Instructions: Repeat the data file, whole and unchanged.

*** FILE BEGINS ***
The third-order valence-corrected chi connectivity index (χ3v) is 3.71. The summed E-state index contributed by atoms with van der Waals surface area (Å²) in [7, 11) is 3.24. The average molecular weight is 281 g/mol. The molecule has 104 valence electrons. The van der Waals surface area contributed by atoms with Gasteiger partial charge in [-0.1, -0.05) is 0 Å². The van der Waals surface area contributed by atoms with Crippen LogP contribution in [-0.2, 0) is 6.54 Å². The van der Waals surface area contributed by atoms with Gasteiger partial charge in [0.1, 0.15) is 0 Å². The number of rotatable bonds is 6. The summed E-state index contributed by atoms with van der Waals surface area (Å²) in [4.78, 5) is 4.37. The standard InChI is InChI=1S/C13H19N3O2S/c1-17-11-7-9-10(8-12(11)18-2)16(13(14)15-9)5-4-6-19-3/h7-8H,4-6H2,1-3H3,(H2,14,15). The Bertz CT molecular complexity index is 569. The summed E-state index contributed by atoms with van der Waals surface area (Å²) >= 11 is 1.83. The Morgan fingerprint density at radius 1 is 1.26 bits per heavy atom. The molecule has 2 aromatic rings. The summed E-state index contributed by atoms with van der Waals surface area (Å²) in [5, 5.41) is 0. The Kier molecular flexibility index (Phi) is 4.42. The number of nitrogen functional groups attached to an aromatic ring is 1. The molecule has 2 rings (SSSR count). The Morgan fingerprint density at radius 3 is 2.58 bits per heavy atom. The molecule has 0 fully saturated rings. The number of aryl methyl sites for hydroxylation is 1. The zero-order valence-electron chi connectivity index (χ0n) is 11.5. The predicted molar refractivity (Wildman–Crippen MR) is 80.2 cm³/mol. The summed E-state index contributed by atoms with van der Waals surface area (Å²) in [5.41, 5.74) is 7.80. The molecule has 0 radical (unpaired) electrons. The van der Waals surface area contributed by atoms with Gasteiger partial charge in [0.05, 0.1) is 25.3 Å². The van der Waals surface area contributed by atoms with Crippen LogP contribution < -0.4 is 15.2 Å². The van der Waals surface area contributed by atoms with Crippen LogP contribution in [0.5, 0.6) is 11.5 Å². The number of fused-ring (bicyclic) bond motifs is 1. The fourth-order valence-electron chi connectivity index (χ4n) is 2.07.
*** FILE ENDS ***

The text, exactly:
The third-order valence-corrected chi connectivity index (χ3v) is 3.71. The summed E-state index contributed by atoms with van der Waals surface area (Å²) in [7, 11) is 3.24. The average molecular weight is 281 g/mol. The molecule has 104 valence electrons. The van der Waals surface area contributed by atoms with Gasteiger partial charge in [-0.1, -0.05) is 0 Å². The van der Waals surface area contributed by atoms with Crippen LogP contribution in [-0.2, 0) is 6.54 Å². The van der Waals surface area contributed by atoms with Gasteiger partial charge in [0.1, 0.15) is 0 Å². The number of rotatable bonds is 6. The summed E-state index contributed by atoms with van der Waals surface area (Å²) in [4.78, 5) is 4.37. The standard InChI is InChI=1S/C13H19N3O2S/c1-17-11-7-9-10(8-12(11)18-2)16(13(14)15-9)5-4-6-19-3/h7-8H,4-6H2,1-3H3,(H2,14,15). The Bertz CT molecular complexity index is 569. The summed E-state index contributed by atoms with van der Waals surface area (Å²) >= 11 is 1.83. The Morgan fingerprint density at radius 1 is 1.26 bits per heavy atom. The molecule has 2 aromatic rings. The summed E-state index contributed by atoms with van der Waals surface area (Å²) in [5, 5.41) is 0. The Kier molecular flexibility index (Phi) is 4.42. The number of nitrogen functional groups attached to an aromatic ring is 1. The molecule has 2 rings (SSSR count). The Morgan fingerprint density at radius 3 is 2.58 bits per heavy atom. The molecule has 0 fully saturated rings. The number of aryl methyl sites for hydroxylation is 1. The zero-order valence-electron chi connectivity index (χ0n) is 11.5. The predicted molar refractivity (Wildman–Crippen MR) is 80.2 cm³/mol. The summed E-state index contributed by atoms with van der Waals surface area (Å²) in [5.41, 5.74) is 7.80. The molecule has 0 radical (unpaired) electrons. The van der Waals surface area contributed by atoms with Gasteiger partial charge in [0.05, 0.1) is 25.3 Å². The van der Waals surface area contributed by atoms with Crippen LogP contribution < -0.4 is 15.2 Å². The van der Waals surface area contributed by atoms with Crippen LogP contribution in [0.5, 0.6) is 11.5 Å². The number of fused-ring (bicyclic) bond motifs is 1. The fourth-order valence-electron chi connectivity index (χ4n) is 2.07.